As I noted in the first post in this seriesor rather, in the footnotes – but if you read the footnotes you’ll already know that, and if you don’t then you’re not reading this either., Source Control, or Version Control, isn’t strictly a software design topic. But I’m going to argue – unlike specific patterns, which suit some tasks and not others – that it’s the one thing that will always, without question, improve your code (and life) no matter what.
Note that, perhaps even more than usual, this is mainly a “Why” post, not a “How” post. There are plenty of resources out there to help you get started – I just want to convince you that you should. Right now.
If you listen to me about only one thing, it should be thisActually, it should be sunscreen..
What is Source Control?
For the uninitiated, source control is a bit of a dark art. It can be really daunting, and it’s not always clear what the benefits are (particularly if you’re doing old-fashioned backups). But it shouldn’t be, and the benefits are enormous. Source control does two things. Firstly it makes everything safer, in much the same way that backups do, but better.
Backups are fine, but in reality no-one’s that good at them. You’ll get sloppy, your naming convention will inevitably get confused, and frankly it just tends to be a ball-ache. Source control affords you a really good backup system and much more. With source control it’s really fast to undo changes or go back to a previous version. The reason is that source control records everything as changes, not an entire version. Instead of using (project size x number of backups) space, the repository only grows slowly. Since these changes are small, it’s much faster to revert them than find and copy a fresh version of the entire project.
But the really cool thing is how that changes how you work.
Since ‘backups’ (or in source control changesets or commits) are just lists of changes, you can do something amazing. You can merge two versions of the codebase together. This changes everything.
Consider working in a team. Without source control, every person has to make sure every other person has the latest version of their work. This is error prone, takes time and effort, and is tedious in the extreme. With source control however, since the software knows who’s changed what and when, it’s easy to merge everyone’s work together automatically. In fact, in many cases, you can do this when multiple people have worked on the exact same file! Suddenly, the thought of working with a team isn’t a scary mess of logisticsor, at least, you’ve removed one source of scary logistical messes.. Plus this can (should!) all be on a server rather than locally, so you’re getting remote access and backup for free.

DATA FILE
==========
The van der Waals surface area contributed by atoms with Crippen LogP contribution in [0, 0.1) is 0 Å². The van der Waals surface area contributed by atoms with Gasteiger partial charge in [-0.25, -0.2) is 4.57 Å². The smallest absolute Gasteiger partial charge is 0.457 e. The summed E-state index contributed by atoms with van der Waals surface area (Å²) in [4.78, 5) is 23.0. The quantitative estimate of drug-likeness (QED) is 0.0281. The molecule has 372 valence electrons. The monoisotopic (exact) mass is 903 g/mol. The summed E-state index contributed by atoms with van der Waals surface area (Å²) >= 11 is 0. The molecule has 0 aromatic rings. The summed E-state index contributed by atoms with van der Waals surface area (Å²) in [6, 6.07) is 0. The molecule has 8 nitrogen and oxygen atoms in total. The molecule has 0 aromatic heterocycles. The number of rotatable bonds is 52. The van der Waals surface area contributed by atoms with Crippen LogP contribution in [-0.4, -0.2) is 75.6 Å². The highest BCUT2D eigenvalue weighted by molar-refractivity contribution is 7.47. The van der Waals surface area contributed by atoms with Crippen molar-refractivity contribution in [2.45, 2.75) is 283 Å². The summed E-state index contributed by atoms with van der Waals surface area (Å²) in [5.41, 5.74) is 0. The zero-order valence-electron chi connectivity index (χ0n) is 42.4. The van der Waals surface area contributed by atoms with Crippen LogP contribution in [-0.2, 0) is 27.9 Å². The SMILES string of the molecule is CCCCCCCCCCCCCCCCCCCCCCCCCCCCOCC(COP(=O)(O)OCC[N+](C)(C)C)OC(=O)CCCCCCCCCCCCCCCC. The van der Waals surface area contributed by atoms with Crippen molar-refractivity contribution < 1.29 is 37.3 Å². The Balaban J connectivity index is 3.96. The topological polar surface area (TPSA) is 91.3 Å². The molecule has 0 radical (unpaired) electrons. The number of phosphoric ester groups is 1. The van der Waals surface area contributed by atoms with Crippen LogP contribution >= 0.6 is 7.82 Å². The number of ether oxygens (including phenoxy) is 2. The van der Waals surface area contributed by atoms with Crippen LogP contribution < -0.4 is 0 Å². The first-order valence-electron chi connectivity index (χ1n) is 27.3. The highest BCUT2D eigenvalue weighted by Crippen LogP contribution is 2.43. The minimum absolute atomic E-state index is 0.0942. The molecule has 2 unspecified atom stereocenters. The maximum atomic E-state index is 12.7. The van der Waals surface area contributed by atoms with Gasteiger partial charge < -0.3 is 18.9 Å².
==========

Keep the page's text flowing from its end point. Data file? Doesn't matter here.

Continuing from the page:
But what if you take this a step further? If you can merge with other peoples’ work, you can merge with your own too. Which means you can create a separate branch of your codebase, work on something, leave it for a bit, come back to the main branch, do some work, switch back to the new branch, finish it off, and just merge it seamlessly back into the main branch again.
This means you can develop new features in a sandbox, only merge them back when they’re done, and your main branch can always be stablein theory anyway – in reality you main branch will still break sometimes unless you’ve got impeccable project management!! Obviously this is super-cool, but the less obvious thing is how it changes your whole mindset.
The true value of source control is the Undo mentality
The Undo Mentality
Consider ‘undo’. Think about what life would be like without undo. You’d never try anything interesting. You’d be so scared of breaking things and not being able to quickly return to an un-broken state. This is for anything – Word, 3DS Max, Photoshop, Unity. Undo allows you to try stuff quickly without fear.
Source control does exactly this, but on a longer timescale. This is the true value of source control. You can try out entire new features, break everything, and scrap it all with a couple of clicks. You can try crazy things. You no longer fear change. I’m being totally sincere when I say that the mere thought of coding without source control makes me feel a little sick, both for the fear of losing work and the fear of doing work.
I can’t emphasise this enough, but I also can’t make you feel it – you’ve just got to trust me and start using source control. Use it habitually and religiously. As I say, it can seem daunting – magical, but in the bad, lack-of-understanding way – but jump in feet first and just do it.
Which One Should I Use?
Ok, so I’m being a bit glib. But which one you use isn’t important compared to the importance of just using one. Don’t worry about which one. Get started with Git, and once you feel like you understand it, see if you want to try a different one, like Mercurial (also known as Hg)Having spent lots of time with both, I recommend Git. It’s a touch more complex, but the way it handles concepts like branches just make much more sense in my mind. Personal choice though..